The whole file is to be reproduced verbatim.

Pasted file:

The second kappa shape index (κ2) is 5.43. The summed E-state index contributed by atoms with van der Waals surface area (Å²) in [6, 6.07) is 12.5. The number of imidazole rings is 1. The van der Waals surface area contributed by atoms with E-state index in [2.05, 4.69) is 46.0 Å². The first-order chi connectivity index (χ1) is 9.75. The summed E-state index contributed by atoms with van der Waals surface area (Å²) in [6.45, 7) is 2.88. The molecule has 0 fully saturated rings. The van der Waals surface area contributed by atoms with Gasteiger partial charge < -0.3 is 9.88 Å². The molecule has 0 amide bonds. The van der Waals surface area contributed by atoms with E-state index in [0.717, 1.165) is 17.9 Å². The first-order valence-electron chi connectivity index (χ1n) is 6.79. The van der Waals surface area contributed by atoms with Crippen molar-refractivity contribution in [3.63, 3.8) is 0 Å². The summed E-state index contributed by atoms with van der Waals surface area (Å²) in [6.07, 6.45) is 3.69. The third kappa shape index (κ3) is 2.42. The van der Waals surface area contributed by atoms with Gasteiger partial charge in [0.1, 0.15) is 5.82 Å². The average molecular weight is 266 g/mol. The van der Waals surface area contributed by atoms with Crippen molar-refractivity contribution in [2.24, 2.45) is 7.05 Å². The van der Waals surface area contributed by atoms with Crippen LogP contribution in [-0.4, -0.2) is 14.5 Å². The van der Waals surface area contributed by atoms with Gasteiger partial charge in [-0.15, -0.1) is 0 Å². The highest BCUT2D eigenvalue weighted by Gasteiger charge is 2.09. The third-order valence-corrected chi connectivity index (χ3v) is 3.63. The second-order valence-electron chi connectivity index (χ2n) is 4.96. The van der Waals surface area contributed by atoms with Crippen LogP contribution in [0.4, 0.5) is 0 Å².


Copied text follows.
The second kappa shape index (κ2) is 5.43. The summed E-state index contributed by atoms with van der Waals surface area (Å²) in [6, 6.07) is 12.5. The number of imidazole rings is 1. The van der Waals surface area contributed by atoms with E-state index in [2.05, 4.69) is 46.0 Å². The first-order chi connectivity index (χ1) is 9.75. The summed E-state index contributed by atoms with van der Waals surface area (Å²) in [6.45, 7) is 2.88. The molecule has 0 fully saturated rings. The van der Waals surface area contributed by atoms with Gasteiger partial charge < -0.3 is 9.88 Å². The molecule has 0 amide bonds. The van der Waals surface area contributed by atoms with E-state index in [0.717, 1.165) is 17.9 Å². The first-order valence-electron chi connectivity index (χ1n) is 6.79. The van der Waals surface area contributed by atoms with Crippen molar-refractivity contribution in [3.63, 3.8) is 0 Å². The summed E-state index contributed by atoms with van der Waals surface area (Å²) in [6.07, 6.45) is 3.69. The third kappa shape index (κ3) is 2.42. The van der Waals surface area contributed by atoms with Gasteiger partial charge in [0.1, 0.15) is 5.82 Å². The average molecular weight is 266 g/mol. The van der Waals surface area contributed by atoms with Crippen molar-refractivity contribution in [2.24, 2.45) is 7.05 Å². The van der Waals surface area contributed by atoms with Crippen LogP contribution in [-0.4, -0.2) is 14.5 Å². The van der Waals surface area contributed by atoms with Gasteiger partial charge in [-0.15, -0.1) is 0 Å². The highest BCUT2D eigenvalue weighted by Gasteiger charge is 2.09. The third-order valence-corrected chi connectivity index (χ3v) is 3.63. The second-order valence-electron chi connectivity index (χ2n) is 4.96. The van der Waals surface area contributed by atoms with Crippen LogP contribution in [0.4, 0.5) is 0 Å².